A few weeks back, during the Thanksgiving Weekend when I was coming home from one business trip, getting ready for another and enjoying my family all at the same time, I had wanted to put something on our blog about giving thanks relevant to what we do when we sit and stare at the wall and then study the dharma, either separately in our own homes or together as members of the Sangha in our Zendo with such great sun light. And so I remembered these two little bits of text that I'm pasting below. I am also pasting a couple of the recent magnificent photographs from the Hubble Telescope, that remarkable instrument wandering around in the great beyond and sending us messages about this vast universe in which we live. [See notes at the bottom of this post for captions for the photographs.] Thinking about this post, it simply occurred to me that those photographs help illustrate the two verses below, especially the first.

The first is "The Verse for Studying the Dharma" which is repeated in our strand of the Soto lineage before a dharma talk. I did not include this verse in the Both Sides / No Sides sutra sheets because we were short on space, and, besides, at the time I thought the language a bit extravagant for my tastes. However, the more I sit the more I come to realize the wisdom of the verse. We should truly give thanks for the opportunity to practice the Dharma.

The Verse for Studying the Dharma

The Dharma, incomparably profound and minutely subtle,
is rarely encountered in hundreds of thousands of millions of kalpas,
we can no hear it, listen to it, study and hold it,
may we understand the tatagatha’s true meaning.

The second verse is one of my favorite poems from the last century, one I've pasted in an email before, but I wanted to copy into the blog. It's Philip Whalen's whimsical "Hymnus Ad Patrem Sinensis." As I said in that email, the poem is one of my signposts for getting me to go sit on a zafu somewhere. I remember where I first read it--sitting on the floor in the stacks of the library at the University of Arizona. A long time ago. For me anyway, but not for these stars and galaxies in the vastness of where we live.

Hymnus Ad Patrem Sinensis

I praise those ancient Chinamen
Who left me a few words,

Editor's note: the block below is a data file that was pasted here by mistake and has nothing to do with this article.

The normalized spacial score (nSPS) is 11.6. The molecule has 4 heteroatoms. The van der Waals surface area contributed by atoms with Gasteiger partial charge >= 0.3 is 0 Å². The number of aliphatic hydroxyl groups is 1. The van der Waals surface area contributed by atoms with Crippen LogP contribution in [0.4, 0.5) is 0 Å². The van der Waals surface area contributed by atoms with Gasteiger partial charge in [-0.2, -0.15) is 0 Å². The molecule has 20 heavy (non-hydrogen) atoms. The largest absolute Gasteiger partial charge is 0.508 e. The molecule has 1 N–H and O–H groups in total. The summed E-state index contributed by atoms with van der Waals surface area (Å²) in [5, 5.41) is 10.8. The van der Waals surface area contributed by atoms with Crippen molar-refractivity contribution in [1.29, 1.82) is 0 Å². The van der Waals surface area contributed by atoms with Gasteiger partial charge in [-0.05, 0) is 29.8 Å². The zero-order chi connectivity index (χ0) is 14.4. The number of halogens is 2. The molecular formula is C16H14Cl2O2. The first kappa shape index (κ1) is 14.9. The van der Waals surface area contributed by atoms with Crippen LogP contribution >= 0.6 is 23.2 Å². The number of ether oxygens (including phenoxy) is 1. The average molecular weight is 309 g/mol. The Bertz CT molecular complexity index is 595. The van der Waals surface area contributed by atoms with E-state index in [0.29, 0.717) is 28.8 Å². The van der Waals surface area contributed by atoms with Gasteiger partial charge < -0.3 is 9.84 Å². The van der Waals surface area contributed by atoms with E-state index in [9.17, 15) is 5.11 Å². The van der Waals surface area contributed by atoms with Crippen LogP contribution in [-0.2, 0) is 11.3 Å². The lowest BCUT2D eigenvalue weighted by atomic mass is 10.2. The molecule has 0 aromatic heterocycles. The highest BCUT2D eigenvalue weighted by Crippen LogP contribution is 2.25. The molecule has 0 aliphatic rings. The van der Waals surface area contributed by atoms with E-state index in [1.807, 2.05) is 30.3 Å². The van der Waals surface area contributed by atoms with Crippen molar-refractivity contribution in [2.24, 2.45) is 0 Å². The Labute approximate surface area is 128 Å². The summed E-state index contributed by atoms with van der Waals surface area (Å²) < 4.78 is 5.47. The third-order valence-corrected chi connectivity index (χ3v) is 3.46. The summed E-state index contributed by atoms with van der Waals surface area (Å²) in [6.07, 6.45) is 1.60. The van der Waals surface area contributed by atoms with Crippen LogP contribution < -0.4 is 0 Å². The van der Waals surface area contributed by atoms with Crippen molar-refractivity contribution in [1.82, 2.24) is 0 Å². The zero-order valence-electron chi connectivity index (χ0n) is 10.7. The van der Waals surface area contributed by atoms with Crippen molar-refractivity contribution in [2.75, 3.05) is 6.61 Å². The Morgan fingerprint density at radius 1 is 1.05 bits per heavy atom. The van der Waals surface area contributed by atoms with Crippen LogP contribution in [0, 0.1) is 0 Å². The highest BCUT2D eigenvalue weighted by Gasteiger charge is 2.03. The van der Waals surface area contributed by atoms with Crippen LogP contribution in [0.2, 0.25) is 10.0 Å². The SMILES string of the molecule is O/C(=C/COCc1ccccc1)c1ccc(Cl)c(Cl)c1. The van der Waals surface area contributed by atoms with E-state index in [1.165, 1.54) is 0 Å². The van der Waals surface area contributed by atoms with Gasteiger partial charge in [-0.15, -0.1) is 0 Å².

Usually a pointless joke or a silly question
A line of poetry drunkenly scrawled on the margin of a quick
splashed picture--bug, leaf,
caricature of Teacher
on paper held together now by little more than ink
& their own strength brushed momentarily over it
Their world & several others since
Gone to hell in a handbasket, they knew it--
Cheered as it whizzed by--
& conked out among the busted spring rain cherryblossom winejars
Happy to have saved us all.



The first Hubble photograph I found at the New York Times website. Its caption reads: "The new Wide Field Camera 3 aboard NASA's Hubble Space Telescope, took this image of hot gas fleeing a dying star 3,800 light-years away in the Scorpius constellation. A so-called planetary nebula, it is also known as the Bug Nebula or the Butterfly Nebula. What resemble dainty butterfly wings are actually roiling cauldrons of gas heated to more than 36,000 degrees Fahrenheit. The star itself, once about five times as massive as the Sun, is some 400,000 degrees Fahrenheit, making it one of the hottest known in the galaxy. In what amounts to a kind of galactic recycling, the lost gas, enriched by elements like oxygen, nitrogen and carbon produced by the formerly massive star, will form the stuff for future stars."

The second Hubble photograph I found here. The caption for this one reads: "The Sombrero Galaxy - 28 million light years from Earth - was voted best picture taken by the Hubble telescope. The dimensions of the galaxy, officially called M104, are as spectacular as its appearance. It has 800 billion suns and is 50,000 light years across."